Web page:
Who is responsible for the care of asylum seekers and what if it goes wrong?

Martin Buijsen

Asylum seekers in crisis emergency housing receive poor healthcare. The staffing agency Doctor & Specialist (A&S) charges high prices for the care provided. Basic doctors are not adequately supervised and do not have the correct tools to help patients. This, and more, is revealed in a report by NRC. In addition to A&S, the Central Agency for the Reception of Asylum Seekers (COA) and the Healthcare for Asylum Seekers (GZA) play an important role in the healthcare of asylum seekers. Yet when they are informed about the prevailing problems, these organisations all point to each other. Who is responsible for the inadequate care of asylum seekers? Martin Buijsen, Professor of Health Law at Erasmus School of Law, sheds light on this issue.

"Access to healthcare is a (social) fundamental right," Buijsen begins. Asylum seekers are also entitled to healthcare. The Netherlands is bound to this right by international and European human rights treaties. "According to international human rights law, refugees are considered a vulnerable group, which means that the healthcare offered must be able to meet the specific needs of these people. Think, for example, of mental health care for the treatment of PTSD," Buijsen explains. As far as their healthcare (quality) is concerned, asylum seekers can appeal to the same laws, regulations, and standards as Dutch people, with the only difference being that they are not covered by the Health Insurance Act but by the Regulation on Medical Care for Asylum Seekers.

According to the letter of the law, asylum seekers in the Netherlands have access to healthcare. Yet practice is more complicated. The NRC report highlights several issues: Doctor & Specialist (A&S) sends young, inexperienced doctors to crisis emergency housing locations (locations set up by the Central Agency for the Reception of Asylum Seekers (COA) to provide temporary shelter for people in crisis situations), doctors are sent out without equipment such as blood pressure monitors, bandages and electronic patient files, and basic doctors receive no guidance and can only ask questions to a general practitioner over the phone.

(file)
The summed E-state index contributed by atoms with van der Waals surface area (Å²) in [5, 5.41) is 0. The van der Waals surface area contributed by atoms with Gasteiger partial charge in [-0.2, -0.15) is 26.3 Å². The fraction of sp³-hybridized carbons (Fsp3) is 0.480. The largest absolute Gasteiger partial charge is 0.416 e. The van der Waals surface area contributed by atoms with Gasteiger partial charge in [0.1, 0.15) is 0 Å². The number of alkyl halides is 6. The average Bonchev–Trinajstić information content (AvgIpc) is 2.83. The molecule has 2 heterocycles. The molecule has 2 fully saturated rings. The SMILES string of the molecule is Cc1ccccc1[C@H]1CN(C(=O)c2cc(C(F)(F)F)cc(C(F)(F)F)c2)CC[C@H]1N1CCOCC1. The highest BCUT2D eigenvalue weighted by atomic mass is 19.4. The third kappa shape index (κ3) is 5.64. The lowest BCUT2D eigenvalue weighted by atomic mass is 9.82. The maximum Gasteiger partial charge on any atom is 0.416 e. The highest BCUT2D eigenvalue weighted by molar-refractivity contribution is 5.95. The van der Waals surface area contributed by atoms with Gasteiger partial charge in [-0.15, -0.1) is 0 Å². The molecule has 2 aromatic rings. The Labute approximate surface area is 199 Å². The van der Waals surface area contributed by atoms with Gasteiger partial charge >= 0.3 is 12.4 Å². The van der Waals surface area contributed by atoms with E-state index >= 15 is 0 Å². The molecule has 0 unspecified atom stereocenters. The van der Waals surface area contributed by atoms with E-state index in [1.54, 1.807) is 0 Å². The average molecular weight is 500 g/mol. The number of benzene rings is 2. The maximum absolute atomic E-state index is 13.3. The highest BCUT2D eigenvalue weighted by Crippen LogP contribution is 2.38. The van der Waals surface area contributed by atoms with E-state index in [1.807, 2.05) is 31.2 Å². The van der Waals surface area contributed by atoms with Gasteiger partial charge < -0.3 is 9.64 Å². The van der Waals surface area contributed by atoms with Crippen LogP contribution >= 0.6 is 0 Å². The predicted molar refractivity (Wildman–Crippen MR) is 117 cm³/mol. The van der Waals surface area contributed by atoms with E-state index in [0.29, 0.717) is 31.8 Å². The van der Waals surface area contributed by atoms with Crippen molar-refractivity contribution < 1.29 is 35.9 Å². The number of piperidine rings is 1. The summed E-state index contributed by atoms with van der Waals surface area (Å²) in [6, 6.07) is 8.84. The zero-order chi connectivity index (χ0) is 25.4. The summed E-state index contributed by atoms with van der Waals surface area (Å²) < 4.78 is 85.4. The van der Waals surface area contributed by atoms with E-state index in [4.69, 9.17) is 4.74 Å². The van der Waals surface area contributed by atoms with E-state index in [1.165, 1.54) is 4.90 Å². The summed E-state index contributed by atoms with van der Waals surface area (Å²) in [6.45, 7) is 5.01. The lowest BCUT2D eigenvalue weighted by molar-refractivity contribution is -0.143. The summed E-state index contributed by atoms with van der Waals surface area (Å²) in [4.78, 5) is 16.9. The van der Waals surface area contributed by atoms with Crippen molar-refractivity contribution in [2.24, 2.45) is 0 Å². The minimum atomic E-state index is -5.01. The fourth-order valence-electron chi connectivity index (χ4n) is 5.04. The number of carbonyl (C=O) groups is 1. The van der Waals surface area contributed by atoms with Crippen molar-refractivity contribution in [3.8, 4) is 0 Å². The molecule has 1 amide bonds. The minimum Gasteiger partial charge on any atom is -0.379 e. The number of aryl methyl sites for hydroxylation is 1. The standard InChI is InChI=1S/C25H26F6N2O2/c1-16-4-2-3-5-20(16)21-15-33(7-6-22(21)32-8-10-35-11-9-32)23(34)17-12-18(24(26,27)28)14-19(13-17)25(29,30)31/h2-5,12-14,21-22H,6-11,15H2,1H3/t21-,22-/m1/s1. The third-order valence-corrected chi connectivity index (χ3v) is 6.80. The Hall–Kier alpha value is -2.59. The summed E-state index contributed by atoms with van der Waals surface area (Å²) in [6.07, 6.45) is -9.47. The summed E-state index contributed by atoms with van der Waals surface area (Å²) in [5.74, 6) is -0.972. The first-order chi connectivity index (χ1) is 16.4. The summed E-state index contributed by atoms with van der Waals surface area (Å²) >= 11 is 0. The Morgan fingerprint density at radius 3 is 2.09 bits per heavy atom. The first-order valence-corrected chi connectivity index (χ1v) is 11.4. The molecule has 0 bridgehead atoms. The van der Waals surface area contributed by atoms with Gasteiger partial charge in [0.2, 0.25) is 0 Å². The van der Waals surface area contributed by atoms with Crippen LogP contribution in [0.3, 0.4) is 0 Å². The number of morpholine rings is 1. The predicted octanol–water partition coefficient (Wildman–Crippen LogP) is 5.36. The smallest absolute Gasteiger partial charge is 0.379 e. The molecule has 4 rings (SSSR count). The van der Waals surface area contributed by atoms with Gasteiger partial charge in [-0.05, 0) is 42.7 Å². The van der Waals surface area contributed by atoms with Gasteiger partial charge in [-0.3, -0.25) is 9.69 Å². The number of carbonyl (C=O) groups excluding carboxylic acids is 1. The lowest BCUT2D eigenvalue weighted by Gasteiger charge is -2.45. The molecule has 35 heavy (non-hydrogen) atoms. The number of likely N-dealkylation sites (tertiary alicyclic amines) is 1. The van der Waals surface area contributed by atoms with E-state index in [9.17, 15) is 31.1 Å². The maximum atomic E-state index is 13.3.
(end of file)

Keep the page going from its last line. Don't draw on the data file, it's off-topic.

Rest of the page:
Involved parties

Buijsen explains which parties are involved in the healthcare of asylum seekers: "The COA organises healthcare for asylum seekers, including crisis emergency housing locations and asylum seeker centres." In the health centre of these locations, a doctor - assisted by a practice assistant or nurse and a mental health care provider - provides care. The doctor can also refer to specialists or midwives. "General practitioner care in the centres is provided by Healthcare for Asylum Seekers (GZA), on behalf of the COA. GZA uses Doctor & Specialist (A&S), a healthcare staffing agency, to provide staff. A&S is currently seconding doctors to GZA," Buijsen explains.

Their liability

What if the care for asylum seekers systematically falls short? Who can be held liable in that case? Buijsen explains that firstly there may be civil liability and disciplinary liability: "GZA and the contracted healthcare providers fall under the Medical Treatment Agreement Act (Wgbo). If these healthcare providers do not act in accordance with their professional standards, resulting in damage, compensation could be claimed by or on behalf of the affected patients." Registered healthcare providers such as doctors, nurses, and psychologists are subject to disciplinary law and can receive disciplinary measures if they do not meet professional standards. According to Buijsen, serious cases can even lead to criminal liability.

"As for the Dutch state (the COA is a government agency), liability is a bit more complicated," Buijsen adds. If the Netherlands falls short in fulfilling obligations under the International Covenant on Economic, Social and Cultural Rights (ICESCR), NGOs can inform the supervisory committee about this. This committee regularly reports to treaty parties on the fulfilment of state obligations. Parliaments can hold governments accountable for their omissions. "In case of serious deficiencies in healthcare for vulnerable groups, they can even be submitted to the European Court of Human Rights as a violation of protected rights under the ECHR," Buijsen explains.

What's next?

The Healthcare and Youth Inspectorate (IGJ) has the authority to oversee and enforce medical care for asylum seekers. As early as August 2022, the IGJ informed State Secretary Van der Burg (Justice and Security) and Minister Kuipers (Health, Welfare, and Sport) that care in crisis emergency reception centers was severely lacking. "Due to the exceptional circumstances, the IGJ did not decide to take measures against healthcare providers. The government has been called upon to expedite the structural arrangement of proper reception of asylum seekers, including medical care," Buijsen concludes.

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